Opinion & Analysis
Ned Kelly no longer wears body armour and carries a rifle. His latest personification, Adelaide lawyer John William Armour, simply posts loads of letters to Kiwis every year offering to pay us a fraction of what our shares and bonds are worth.
While this is not illegal, it is unscrupulous. His success depends on taking advantage of widows, beneficiaries and others who lack financial knowledge: unworldly innocents who accept at face value his misleading official-looking offers for their shares and bonds.
Armour has at least two offers circulating in New Zealand at present. He stands to be well on his way to doubling his money in his offer for Tower shares; in the other he is offering 80 cents for Fletcher Building debentures which sell on the market at $1.10. An FBU bond holder who accepts immediately forgoes 8.25 per cent interest and won't get their original $1 investment repaid in three years. They'll get $80,000 from Armour, but around $109,500 through a broker (commission would be between $400 and $500).
In targeting fixed interest investors Armour is playing on the fact that many people do not know most fixed interest bonds are as easily traded as shares, and commission rates are lower.
Judging from the scale of his activities - in one mailout last year he was reported to have targeted investors in 23 different companies - Armour must make good money with a satisfactory strike rate. To make the exercise worthwhile he has to pay postage costs on letters to potentially thousands of people. Most will - and should - ignore them.
Worse, Armour - who trades under the name Stock & Share Trading Company PTY Ltd - has outmanoeuvred the Financial Markets Authority. A quick glance at the small print, carried in a wordy, separate page in his offer documents, carries the agreed statement he negotiated with the authority that permits him to continue operating. One recipient who phoned me thought this was an official endorsement of his offer, rather than a warning to take care.
Armour has been sending out similar low offers here for some years. He presumably knows that those most likely to accept his offer (a) can't be bothered reading small print, (b) simply see a large dollar amount easily obtained for their securities, (c) either don't have a financial adviser or want to save money by signing up with one, or (d) think it is a good deal as the offer says prominently they don't have pay any fees.
Instead of boldly saying: DO NOT ACCEPT THIS OFFER, or “TAKE CARE: this is an unsolicited offer”, the FMA statement is presented in a blah-blah, legalistic fashion.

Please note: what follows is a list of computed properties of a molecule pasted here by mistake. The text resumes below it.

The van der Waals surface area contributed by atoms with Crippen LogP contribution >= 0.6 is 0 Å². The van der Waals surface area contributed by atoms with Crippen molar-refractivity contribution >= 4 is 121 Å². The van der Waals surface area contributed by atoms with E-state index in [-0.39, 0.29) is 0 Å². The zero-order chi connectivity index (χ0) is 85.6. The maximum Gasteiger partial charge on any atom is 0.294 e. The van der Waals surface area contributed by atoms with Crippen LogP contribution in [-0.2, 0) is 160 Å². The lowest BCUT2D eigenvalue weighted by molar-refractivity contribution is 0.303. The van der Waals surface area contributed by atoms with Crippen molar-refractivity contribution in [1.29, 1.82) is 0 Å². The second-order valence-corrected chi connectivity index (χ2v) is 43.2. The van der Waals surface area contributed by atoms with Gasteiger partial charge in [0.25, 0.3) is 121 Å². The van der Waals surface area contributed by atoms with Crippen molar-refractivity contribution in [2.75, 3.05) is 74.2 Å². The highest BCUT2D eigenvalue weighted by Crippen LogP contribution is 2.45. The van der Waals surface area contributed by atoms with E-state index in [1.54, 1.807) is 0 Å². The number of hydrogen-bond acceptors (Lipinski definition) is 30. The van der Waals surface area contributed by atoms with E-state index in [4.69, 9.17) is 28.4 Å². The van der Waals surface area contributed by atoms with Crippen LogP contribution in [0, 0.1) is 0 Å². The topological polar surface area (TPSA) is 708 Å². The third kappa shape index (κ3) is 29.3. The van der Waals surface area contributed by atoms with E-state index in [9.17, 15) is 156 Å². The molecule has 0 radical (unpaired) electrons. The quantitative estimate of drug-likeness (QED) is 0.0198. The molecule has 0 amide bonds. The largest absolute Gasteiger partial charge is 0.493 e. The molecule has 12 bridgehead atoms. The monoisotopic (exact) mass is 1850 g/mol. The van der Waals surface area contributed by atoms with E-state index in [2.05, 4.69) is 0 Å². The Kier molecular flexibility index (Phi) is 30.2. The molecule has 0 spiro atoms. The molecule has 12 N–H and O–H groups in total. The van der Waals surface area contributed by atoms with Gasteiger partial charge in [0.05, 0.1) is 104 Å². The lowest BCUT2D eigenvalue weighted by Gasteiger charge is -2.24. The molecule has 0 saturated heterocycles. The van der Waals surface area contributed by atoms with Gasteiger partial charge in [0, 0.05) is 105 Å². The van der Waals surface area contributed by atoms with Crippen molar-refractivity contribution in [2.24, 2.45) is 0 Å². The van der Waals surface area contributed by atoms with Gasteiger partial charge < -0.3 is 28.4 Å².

One letter I saw last week offered $1 a share for Tower shares, when they were $1.76 on the market. They were $1.79 on Friday.
In a large box on the front page it says “Amount Payable to You: $14,164”. Had she dealt with a broker she would have got $25,353 - nearly double Armour's offer.
The FMA statement reads: “This document contains an offer from Stock and Share Trading PTY Limited to buy your shares in Tower Ltd. Before you accept you should carefully read the details of what you will be paid, and when, and any fine print anywhere on the offer or forms.
“Make sure you have read and understood the terms of the offer. The Financial Markets Authority recommends you talk to an authorised financial adviser and find out what your investment is really worth before selling it.” It finally gets to the point saying the offer is at $1 a share, and in the next paragraph says the then market price was $1.76. It suggests investors check newspapers for the latest price or and look for an adviser in the Yellow Pages.
The small print says that you must accept the offer by September 6 (not much time to find an adviser) and makes it clear that once you have signed the document it is irrevocable: you can't change your mind. After adverse publicity in the past - particularly surrounding Christchurch-based Bernard Whimp - some investors tried to back out of these deals. Whimp, who has since announced his retirement, made $300,000 alone from one offer for Vector shares.
After all the adverse publicity, I find it difficult to understand why the financially unsophisticated people accept these offers. But that doesn't mean they shouldn't be protected.
For starters the FMA needs to toughen up its requirements on Armour and others who make these offers.
The most obvious place to start is to make it much more difficult for them to get access to company registers, which provides them with shareholders' addresses and the size of their holdings. At present companies like Tower and Fletcher cannot refuse to hand them over even if they consider it is for an improper purpose. Offers should also be open for a reasonable time.
At a parliamentary select committee hearing last year, Chapman Tripp partner Roger Wallis expressed concern at the comparative ease with which third parties can gain access to registers “for improper purposes, with the most common use being unsolicited direct mail offers.
“Till the law is tightened the sharks will keep circling,” Wallis added.
He is on the ball.
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